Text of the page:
Ward critic won't get to have say
The timing of the Local Government Commission's hearing of appeals against the Palmerston North City Council's intention to retain wards for this year's elections is preventing one critic from having a say.
Former city councillor and advocate for city-wide voting Vern Chettleburgh said the 10.15am start time on Friday meant he could not attend, and he was disappointed.
Only four people will speak, sandwiched between the city council's introduction and right of reply, and the hearing will be over by lunchtime.
Chettleburgh, who is also a Horizons regional councillor, said he had made it clear he could not attend after 9.30am on Friday.
"I don't want special treatment, but they're not going out of their way to help people making submissions."
But chief executive Donald Riezebos said the commissioners were doing the best they could to fit in all the hearings needed around New Zealand before the April 10 deadline for decisions.
The timing of the Palmerston North hearing had excluded two appellants who had wanted to speak, he said.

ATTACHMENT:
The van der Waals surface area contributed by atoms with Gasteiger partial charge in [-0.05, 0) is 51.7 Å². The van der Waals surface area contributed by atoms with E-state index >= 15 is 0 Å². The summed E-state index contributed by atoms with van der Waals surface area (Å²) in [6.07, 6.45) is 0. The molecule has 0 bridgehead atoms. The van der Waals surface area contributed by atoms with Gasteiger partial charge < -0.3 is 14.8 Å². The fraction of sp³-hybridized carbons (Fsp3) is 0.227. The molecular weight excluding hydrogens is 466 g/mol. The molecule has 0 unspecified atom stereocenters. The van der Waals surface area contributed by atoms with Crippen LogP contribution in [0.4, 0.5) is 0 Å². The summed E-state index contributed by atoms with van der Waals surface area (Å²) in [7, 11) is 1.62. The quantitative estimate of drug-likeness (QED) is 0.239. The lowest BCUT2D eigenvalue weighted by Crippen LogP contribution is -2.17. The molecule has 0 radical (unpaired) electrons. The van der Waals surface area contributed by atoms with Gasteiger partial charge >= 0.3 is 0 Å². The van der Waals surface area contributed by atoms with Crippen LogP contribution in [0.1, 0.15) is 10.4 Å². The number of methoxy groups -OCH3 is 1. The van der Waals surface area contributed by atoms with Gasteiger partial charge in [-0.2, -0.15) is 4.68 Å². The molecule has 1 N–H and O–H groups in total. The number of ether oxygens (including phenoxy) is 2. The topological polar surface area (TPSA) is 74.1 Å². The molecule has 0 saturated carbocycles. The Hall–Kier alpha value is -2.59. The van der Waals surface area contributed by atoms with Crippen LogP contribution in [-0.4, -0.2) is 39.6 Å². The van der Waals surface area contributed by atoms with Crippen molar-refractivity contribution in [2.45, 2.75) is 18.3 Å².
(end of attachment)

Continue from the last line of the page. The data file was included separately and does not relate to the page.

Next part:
Riezebos said the commission was busy arranging hearings, travelling to Dargaville, Whangarei and Kaikohe this week, with four days in Hawke's Bay next week, and trips to Invercargill and Alexandra the week after.
"The commissioners are on the road four days this week, and 10.15am was the earliest we could get everyone to Palmerston North in healthy condition."
Two commissioners would be flying in, and the third would travel by road.
The commission also had at least a dozen decisions to make and write up, including those for Horowhenua, Timaru and Hastings.
"Many councils have gone through the process late this round."
Palmerston North had not been able to move earlier, because it needed to wait until the boundary change with Manawatu District was confirmed before completing its public consultation.
The Palmerston North appeals hearing follows months of debate about the city's representation system last year.
Initially, the council proposed the abolition of wards, relying on a 2010 non-binding referendum which narrowly favoured city-wide voting.
After hearing 50 submissions, with 28 in favour of wards, the council reversed its stand, and opted to keep them.
That decision was appealed to the Local Government Commission, which will make the final decision, as it did the last three times the council reviewed its representation arrangements.
- © Fairfax NZ News
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